Providence Pension Reform: Final Vote Tomorrow

An alert Ted Nesi reports that, in a special meeting tomorrow late afternoon, the Providence City Council will take a second, final vote on pension reform. Note that this would affect not current workers, but current retirees.

The proposal would freeze retirees’ pensions for about 24 years and shave at least $236 million off the city’s unfunded pension liability.

While retirees are not formally represented by a labor union, the reaction from at least one labor leader was predictable in both substance and drama.

Officials emphasized Thursday that negotiations with retirees to craft an alternative compromise deal on pension cuts can continue even if the ordinance is enacted, but firefighters union president Paul Doughty dismissed that idea, warning that approving the changes unilaterally would poison the city’s relations with his members for “a generation.”

This would be a good point to stop and note that one seriously damaging blow to the sustainability of the Providence pension system – 4%, 5% and 6% compounding COLA’s – was implemented in part at the direct hand of labor and via … er, disinformation put forth on their part.

When the union-majority Providence Retirement Board voted to award 6% COLAs in 1989, labor leaders defended the richer benefit as affordable because the city’s pension fund was “one of the wealthiest in the country.” They also incorrectly estimated the COLAs’ cost at only $750,000, while the city put the cost at $22 million.”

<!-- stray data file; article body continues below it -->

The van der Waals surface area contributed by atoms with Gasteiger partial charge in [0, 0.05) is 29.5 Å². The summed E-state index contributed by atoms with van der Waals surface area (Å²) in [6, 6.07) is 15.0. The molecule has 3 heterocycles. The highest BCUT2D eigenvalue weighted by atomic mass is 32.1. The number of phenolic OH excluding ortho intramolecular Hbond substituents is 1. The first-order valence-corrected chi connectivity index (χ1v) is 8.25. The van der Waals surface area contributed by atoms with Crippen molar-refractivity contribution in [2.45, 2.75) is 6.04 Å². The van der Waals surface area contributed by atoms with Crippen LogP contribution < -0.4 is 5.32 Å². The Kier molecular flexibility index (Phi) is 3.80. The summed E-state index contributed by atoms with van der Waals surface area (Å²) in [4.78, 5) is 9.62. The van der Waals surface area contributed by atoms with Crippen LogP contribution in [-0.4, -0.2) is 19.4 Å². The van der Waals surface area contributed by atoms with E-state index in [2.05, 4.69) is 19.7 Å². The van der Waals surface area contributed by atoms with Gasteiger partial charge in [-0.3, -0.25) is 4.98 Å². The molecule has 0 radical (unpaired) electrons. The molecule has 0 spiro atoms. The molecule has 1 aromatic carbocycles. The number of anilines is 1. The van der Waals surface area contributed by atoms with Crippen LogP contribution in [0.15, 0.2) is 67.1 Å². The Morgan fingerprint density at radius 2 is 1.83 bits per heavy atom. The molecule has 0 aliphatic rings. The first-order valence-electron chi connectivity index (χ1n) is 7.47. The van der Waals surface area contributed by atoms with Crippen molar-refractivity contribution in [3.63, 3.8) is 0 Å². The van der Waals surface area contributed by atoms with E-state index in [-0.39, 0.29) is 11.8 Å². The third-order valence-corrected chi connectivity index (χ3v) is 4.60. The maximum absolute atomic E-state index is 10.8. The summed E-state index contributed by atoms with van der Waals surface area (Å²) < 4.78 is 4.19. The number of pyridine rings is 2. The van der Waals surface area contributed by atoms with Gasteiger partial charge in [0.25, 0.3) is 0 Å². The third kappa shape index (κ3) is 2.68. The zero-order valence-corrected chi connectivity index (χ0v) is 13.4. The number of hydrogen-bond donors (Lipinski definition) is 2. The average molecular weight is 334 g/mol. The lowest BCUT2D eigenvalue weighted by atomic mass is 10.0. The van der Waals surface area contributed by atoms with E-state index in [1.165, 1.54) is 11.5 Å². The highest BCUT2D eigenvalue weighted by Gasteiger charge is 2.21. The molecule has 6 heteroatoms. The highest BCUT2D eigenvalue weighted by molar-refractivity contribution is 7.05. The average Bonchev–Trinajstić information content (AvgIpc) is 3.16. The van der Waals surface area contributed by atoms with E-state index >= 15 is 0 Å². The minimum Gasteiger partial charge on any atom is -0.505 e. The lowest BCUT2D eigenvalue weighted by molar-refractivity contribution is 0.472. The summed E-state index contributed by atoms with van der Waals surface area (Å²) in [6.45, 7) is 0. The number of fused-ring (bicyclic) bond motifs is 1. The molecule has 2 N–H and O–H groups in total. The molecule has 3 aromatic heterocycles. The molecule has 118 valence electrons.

(These COLA’s do not currently form the basis for new retirees’ pensions.)
It’s been almost two month’s since Mayor Taveras made the Big Ask of Providence retirees. Only a couple of dozen retirees have responded in the affirmative. In that period, Providence has made it onto a list of

cities set to enter default danger zone

If two months are not sufficient, what timeframe would Mr. Doughty like to see for discussions about “bilateral” reform? Does the inexorable ticking of the budget clock and the attendant compounding of a deficit factor at all into such a timeframe?
Providence’s pension system is only 34% funded. If the city goes bankrupt, by one calculation, Providence retirees would face a 73% reduction in pension benefits.
As it stands today, one quarter of the city budget (and one half of the city’s tax income) goes to pension and OPEB alone. Further, as Providence has the second highest commercial tax rate in the country and the seventh highest residential rate, “revenues” are completely maxed out.
Certainly, as Mayor Taveras has repeatedly said, it is far preferable that (retired) labor be a partner in finding solutions to the city’s dismal fiscal situation. I would add: especially as they contributed to the situation in two substantive ways – both via the addition of those exhorbitant COLA’s in the 1980’s and in negotiating contracts which included budget-straining benefits (i.e., pensions). This is not a matter, however, where time is on anyone’s side. Retirees should not take their cue from labor leadership. Foot-dragging will only exacerbate, not improve, the options for rescuing Providence’s exceedingly generous and woefully underfunded pension system.

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Tom Kenney
Tom Kenney
11 years ago

Monique:
The quote, “union-majority Providence Retirement Board voted to award 6% COLAs in 1989”, is wrong. The board voted a 3% compounded COLA. Cianci put forth the 5% and then the 6% COLAs.

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